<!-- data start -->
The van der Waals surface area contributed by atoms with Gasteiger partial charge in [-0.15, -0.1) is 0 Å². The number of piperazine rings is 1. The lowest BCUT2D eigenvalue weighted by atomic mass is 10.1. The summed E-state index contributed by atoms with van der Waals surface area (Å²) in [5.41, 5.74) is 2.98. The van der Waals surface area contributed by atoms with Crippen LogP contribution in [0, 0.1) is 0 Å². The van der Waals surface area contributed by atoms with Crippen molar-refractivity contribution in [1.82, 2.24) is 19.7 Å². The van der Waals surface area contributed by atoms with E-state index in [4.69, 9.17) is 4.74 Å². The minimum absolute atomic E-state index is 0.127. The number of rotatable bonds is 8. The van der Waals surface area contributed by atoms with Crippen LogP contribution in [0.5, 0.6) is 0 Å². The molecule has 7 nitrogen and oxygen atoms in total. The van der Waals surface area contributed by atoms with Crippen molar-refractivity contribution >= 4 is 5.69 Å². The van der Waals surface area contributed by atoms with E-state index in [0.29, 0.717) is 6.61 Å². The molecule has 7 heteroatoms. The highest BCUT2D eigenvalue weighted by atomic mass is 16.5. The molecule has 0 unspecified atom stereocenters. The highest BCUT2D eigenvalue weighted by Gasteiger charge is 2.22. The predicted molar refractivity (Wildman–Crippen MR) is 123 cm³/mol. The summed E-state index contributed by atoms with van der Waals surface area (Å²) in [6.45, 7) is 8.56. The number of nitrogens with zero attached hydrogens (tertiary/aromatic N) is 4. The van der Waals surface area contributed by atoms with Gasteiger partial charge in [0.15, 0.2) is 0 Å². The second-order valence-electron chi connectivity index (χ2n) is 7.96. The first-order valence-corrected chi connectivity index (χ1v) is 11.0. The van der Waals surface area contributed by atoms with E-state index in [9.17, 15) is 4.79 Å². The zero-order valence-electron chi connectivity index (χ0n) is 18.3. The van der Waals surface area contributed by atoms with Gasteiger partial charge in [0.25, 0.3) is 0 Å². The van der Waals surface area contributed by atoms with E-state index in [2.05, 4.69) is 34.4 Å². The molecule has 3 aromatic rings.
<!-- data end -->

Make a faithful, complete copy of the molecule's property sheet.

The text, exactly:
The van der Waals surface area contributed by atoms with Gasteiger partial charge in [-0.15, -0.1) is 0 Å². The number of piperazine rings is 1. The lowest BCUT2D eigenvalue weighted by atomic mass is 10.1. The summed E-state index contributed by atoms with van der Waals surface area (Å²) in [5.41, 5.74) is 2.98. The van der Waals surface area contributed by atoms with Crippen LogP contribution in [0, 0.1) is 0 Å². The van der Waals surface area contributed by atoms with Crippen molar-refractivity contribution in [1.82, 2.24) is 19.7 Å². The van der Waals surface area contributed by atoms with E-state index in [4.69, 9.17) is 4.74 Å². The minimum absolute atomic E-state index is 0.127. The number of rotatable bonds is 8. The van der Waals surface area contributed by atoms with Crippen LogP contribution in [0.5, 0.6) is 0 Å². The molecule has 7 nitrogen and oxygen atoms in total. The van der Waals surface area contributed by atoms with Crippen molar-refractivity contribution >= 4 is 5.69 Å². The van der Waals surface area contributed by atoms with E-state index in [0.29, 0.717) is 6.61 Å². The molecule has 7 heteroatoms. The highest BCUT2D eigenvalue weighted by atomic mass is 16.5. The molecule has 0 unspecified atom stereocenters. The highest BCUT2D eigenvalue weighted by Gasteiger charge is 2.22. The predicted molar refractivity (Wildman–Crippen MR) is 123 cm³/mol. The summed E-state index contributed by atoms with van der Waals surface area (Å²) in [6.45, 7) is 8.56. The number of nitrogens with zero attached hydrogens (tertiary/aromatic N) is 4. The van der Waals surface area contributed by atoms with Gasteiger partial charge in [0.15, 0.2) is 0 Å². The second-order valence-electron chi connectivity index (χ2n) is 7.96. The first-order valence-corrected chi connectivity index (χ1v) is 11.0. The van der Waals surface area contributed by atoms with E-state index in [9.17, 15) is 4.79 Å². The zero-order valence-electron chi connectivity index (χ0n) is 18.3. The van der Waals surface area contributed by atoms with Gasteiger partial charge in [0.25, 0.3) is 0 Å². The van der Waals surface area contributed by atoms with E-state index in [2.05, 4.69) is 34.4 Å². The molecule has 3 aromatic rings.